By Steven J.J. Weisman
BOSTON – It is hard to give a definitive answer to the above question which is part of the problem because the indecency standards for broadcast radio are not particularly clear. In 2012 when the Supreme Court ruled on this matter in response to enforcement decisions against Fox and ABC, the Supreme Court, unlike the lower appeals court did not rule that the present indecency rules violated the First Amendment. Instead, by a vote of 8-0 they ruled in favor of Fox and ABC thus overturning the FCC’s decisions and fines against the networks on the grounds that the standards were too vague and there was not sufficient notice when the FCC changed its interpretation of its rules. Specifically, the court indicated that, “This opinion leaves the Commission free to modify its current indecency policy in light of its determination of the public interest and applicable legal requirements.” The FCC has not made any substantial changes to its indecency rules and has kept them in force, largely without any controversy for the last six years.
What this means is that under established FCC rules if the word “shithole” is used between 10:00 pm and 6:00 am, it is allowed as being within a “safe harbor” period when children are assumed not to be listening and could be used.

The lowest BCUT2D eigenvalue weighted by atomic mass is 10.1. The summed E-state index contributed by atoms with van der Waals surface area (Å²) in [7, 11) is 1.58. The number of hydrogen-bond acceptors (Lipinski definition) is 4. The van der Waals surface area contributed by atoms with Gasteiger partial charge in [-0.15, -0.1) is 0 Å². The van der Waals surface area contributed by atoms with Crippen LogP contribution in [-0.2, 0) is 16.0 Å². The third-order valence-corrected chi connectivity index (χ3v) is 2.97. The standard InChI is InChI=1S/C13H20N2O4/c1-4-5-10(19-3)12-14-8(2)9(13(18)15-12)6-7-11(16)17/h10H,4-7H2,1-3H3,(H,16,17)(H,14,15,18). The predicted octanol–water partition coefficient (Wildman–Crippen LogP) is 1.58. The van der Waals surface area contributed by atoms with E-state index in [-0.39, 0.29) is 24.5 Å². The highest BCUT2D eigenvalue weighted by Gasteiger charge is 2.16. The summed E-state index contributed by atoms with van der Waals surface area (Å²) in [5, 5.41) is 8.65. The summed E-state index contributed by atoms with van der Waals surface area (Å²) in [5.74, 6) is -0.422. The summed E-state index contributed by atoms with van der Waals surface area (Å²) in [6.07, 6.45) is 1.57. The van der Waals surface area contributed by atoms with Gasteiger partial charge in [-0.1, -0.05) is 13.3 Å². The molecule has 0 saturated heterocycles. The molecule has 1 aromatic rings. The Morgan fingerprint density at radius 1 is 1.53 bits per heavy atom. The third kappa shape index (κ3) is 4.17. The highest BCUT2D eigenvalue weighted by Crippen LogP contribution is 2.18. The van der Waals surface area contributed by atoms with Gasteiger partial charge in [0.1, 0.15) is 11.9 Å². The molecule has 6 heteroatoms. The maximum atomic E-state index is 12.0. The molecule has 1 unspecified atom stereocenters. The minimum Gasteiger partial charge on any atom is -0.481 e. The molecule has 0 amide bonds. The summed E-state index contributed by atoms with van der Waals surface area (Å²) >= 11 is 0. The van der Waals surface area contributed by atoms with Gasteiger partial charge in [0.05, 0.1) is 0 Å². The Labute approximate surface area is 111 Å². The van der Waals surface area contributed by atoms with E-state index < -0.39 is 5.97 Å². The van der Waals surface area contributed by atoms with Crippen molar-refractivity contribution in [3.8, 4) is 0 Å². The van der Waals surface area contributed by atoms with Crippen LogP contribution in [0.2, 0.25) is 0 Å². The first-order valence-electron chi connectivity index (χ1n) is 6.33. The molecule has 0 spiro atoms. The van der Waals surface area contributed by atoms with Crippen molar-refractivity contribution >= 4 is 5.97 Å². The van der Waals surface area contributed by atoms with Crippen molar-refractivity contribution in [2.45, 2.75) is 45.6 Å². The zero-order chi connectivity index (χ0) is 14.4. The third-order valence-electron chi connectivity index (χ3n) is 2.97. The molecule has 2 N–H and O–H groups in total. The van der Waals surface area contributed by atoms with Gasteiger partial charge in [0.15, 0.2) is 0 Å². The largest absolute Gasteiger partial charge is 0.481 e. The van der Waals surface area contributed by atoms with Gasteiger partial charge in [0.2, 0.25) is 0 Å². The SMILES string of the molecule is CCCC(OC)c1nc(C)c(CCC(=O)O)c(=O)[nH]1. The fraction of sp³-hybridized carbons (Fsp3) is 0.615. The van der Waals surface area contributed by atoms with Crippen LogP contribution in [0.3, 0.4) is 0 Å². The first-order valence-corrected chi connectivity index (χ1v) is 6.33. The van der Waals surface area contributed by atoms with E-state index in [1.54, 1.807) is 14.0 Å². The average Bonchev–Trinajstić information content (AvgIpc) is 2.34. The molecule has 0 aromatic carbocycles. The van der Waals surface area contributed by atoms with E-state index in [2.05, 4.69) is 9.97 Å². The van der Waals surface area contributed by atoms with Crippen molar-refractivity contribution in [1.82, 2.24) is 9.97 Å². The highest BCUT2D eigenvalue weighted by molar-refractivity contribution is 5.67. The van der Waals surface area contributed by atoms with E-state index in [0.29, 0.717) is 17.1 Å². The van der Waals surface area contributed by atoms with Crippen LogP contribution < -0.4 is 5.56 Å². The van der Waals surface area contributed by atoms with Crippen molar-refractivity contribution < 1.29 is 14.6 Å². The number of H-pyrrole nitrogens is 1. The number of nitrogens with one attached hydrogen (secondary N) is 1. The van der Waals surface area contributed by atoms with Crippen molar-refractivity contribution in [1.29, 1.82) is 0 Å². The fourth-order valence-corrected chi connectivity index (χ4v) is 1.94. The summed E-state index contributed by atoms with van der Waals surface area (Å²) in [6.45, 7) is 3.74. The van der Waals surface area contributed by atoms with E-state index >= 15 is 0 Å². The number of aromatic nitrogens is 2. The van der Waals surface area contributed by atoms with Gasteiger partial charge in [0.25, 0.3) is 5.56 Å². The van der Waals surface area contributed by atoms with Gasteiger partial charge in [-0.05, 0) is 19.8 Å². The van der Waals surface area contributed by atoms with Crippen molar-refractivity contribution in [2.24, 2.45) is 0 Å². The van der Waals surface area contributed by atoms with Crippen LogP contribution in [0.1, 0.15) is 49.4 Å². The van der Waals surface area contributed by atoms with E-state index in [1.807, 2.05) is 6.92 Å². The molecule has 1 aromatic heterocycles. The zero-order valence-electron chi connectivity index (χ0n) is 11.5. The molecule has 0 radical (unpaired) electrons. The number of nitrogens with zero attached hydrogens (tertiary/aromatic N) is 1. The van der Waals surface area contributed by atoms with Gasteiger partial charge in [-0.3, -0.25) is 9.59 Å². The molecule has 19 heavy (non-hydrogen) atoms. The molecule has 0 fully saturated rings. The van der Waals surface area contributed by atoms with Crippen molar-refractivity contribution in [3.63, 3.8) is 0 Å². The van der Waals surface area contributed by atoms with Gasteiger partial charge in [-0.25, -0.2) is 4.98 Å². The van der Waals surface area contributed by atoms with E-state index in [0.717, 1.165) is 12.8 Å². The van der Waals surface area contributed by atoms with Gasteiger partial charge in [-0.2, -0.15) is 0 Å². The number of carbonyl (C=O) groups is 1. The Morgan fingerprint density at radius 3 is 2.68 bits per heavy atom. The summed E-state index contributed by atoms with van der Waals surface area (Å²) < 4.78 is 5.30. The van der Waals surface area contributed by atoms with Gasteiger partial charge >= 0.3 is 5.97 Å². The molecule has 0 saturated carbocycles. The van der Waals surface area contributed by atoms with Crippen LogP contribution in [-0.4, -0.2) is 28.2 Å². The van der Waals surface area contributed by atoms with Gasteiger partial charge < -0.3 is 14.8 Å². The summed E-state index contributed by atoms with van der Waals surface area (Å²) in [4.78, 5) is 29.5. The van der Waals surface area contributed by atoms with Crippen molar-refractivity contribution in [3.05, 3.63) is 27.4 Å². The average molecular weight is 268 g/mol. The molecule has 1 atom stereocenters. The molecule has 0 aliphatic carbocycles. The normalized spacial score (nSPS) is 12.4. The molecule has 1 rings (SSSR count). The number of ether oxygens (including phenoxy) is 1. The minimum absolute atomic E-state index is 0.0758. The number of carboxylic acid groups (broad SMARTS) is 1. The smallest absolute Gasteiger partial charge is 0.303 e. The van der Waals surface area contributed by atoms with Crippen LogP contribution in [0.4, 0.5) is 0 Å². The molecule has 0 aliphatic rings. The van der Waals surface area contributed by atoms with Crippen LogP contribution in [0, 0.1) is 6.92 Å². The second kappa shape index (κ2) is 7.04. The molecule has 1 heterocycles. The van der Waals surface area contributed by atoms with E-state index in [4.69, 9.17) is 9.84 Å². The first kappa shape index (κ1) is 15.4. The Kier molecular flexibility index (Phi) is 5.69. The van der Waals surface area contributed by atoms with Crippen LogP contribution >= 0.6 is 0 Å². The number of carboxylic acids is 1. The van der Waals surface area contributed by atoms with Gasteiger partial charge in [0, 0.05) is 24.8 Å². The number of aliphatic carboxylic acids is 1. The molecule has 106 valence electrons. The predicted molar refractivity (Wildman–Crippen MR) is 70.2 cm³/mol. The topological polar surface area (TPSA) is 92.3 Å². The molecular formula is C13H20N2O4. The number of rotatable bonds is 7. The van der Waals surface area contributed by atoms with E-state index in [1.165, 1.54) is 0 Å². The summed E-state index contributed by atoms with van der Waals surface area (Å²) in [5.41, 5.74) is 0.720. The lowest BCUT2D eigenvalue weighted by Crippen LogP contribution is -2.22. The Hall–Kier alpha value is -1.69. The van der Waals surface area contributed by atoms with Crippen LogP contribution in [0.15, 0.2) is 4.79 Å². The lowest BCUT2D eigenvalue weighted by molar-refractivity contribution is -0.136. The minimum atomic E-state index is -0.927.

Prior to the Supreme Court decision, the FCC’s position was that anytime the word “shit” was used, it qualified as being indecent, but that is no longer the case. Now, the FCC reviews each case on an individual basis considering three factors which are first, whether the description or depiction is explicit or graphic; second, whether the material dwells on or repeats at length descriptions or depictions of sexual or excretory organs; and third, whether the material appears to pander or is used to titillate or shock. According to the FCC, no single factor is determinative. The weight given to each of those factors depends upon the individual case.
In a case somewhat similar to Trump’s “shithole” comment, wiretap tapes of Mafia figure John Gotti in which he repeatedly used the word “fuck” were allowed to be broadcast.
It is my opinion that the use of the word “shithole” in the context of discussing the president’s comments would be allowed.
Steven J.J. Weisman is a practicing attorney, legal editor for TALKERS magazine, a professor of Media Law at Bentley University in Waltham, Massachusetts and publisher of the website www.scamicide.com. He can be e-mailed at: firstname.lastname@example.org. Steven J.J. Weisman is available as a guest to discuss legal matters and the subjects of identity theft and scams.